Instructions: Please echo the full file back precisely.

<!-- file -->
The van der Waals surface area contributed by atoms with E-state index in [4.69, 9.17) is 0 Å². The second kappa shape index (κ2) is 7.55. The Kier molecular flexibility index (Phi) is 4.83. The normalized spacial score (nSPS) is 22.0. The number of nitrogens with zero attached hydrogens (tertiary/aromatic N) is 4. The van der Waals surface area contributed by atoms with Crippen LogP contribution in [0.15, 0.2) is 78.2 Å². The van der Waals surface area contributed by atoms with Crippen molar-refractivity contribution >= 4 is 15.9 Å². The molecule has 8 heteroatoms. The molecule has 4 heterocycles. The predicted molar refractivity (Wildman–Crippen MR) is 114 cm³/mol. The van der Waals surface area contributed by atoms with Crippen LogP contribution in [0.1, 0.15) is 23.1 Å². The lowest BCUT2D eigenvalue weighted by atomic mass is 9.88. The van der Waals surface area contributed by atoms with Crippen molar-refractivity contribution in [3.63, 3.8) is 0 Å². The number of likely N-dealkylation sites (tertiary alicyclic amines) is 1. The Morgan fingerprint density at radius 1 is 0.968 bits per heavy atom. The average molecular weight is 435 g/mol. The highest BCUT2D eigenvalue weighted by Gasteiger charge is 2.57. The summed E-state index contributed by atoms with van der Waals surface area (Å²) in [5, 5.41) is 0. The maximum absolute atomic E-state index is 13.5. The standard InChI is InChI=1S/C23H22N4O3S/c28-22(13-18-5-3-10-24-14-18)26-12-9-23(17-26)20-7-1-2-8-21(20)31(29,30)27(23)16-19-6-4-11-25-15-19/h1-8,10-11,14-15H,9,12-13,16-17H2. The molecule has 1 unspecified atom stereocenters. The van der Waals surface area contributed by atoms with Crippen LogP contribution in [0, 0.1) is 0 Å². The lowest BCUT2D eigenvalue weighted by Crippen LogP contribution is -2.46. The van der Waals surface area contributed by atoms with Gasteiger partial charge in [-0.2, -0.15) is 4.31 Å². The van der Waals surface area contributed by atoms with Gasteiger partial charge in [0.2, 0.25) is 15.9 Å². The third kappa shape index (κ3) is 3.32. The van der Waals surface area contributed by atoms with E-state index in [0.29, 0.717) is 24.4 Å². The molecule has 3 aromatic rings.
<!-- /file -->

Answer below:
The van der Waals surface area contributed by atoms with E-state index in [4.69, 9.17) is 0 Å². The second kappa shape index (κ2) is 7.55. The Kier molecular flexibility index (Phi) is 4.83. The normalized spacial score (nSPS) is 22.0. The number of nitrogens with zero attached hydrogens (tertiary/aromatic N) is 4. The van der Waals surface area contributed by atoms with Crippen LogP contribution in [0.15, 0.2) is 78.2 Å². The van der Waals surface area contributed by atoms with Crippen molar-refractivity contribution >= 4 is 15.9 Å². The molecule has 8 heteroatoms. The molecule has 4 heterocycles. The predicted molar refractivity (Wildman–Crippen MR) is 114 cm³/mol. The van der Waals surface area contributed by atoms with Crippen LogP contribution in [0.1, 0.15) is 23.1 Å². The lowest BCUT2D eigenvalue weighted by atomic mass is 9.88. The van der Waals surface area contributed by atoms with Crippen molar-refractivity contribution in [3.63, 3.8) is 0 Å². The number of likely N-dealkylation sites (tertiary alicyclic amines) is 1. The Morgan fingerprint density at radius 1 is 0.968 bits per heavy atom. The average molecular weight is 435 g/mol. The highest BCUT2D eigenvalue weighted by Gasteiger charge is 2.57. The summed E-state index contributed by atoms with van der Waals surface area (Å²) in [5, 5.41) is 0. The maximum absolute atomic E-state index is 13.5. The standard InChI is InChI=1S/C23H22N4O3S/c28-22(13-18-5-3-10-24-14-18)26-12-9-23(17-26)20-7-1-2-8-21(20)31(29,30)27(23)16-19-6-4-11-25-15-19/h1-8,10-11,14-15H,9,12-13,16-17H2. The molecule has 1 unspecified atom stereocenters. The van der Waals surface area contributed by atoms with Crippen LogP contribution in [0, 0.1) is 0 Å². The lowest BCUT2D eigenvalue weighted by Crippen LogP contribution is -2.46. The van der Waals surface area contributed by atoms with Gasteiger partial charge in [-0.2, -0.15) is 4.31 Å². The van der Waals surface area contributed by atoms with Gasteiger partial charge in [0.2, 0.25) is 15.9 Å². The third kappa shape index (κ3) is 3.32. The van der Waals surface area contributed by atoms with E-state index in [0.29, 0.717) is 24.4 Å². The molecule has 3 aromatic rings.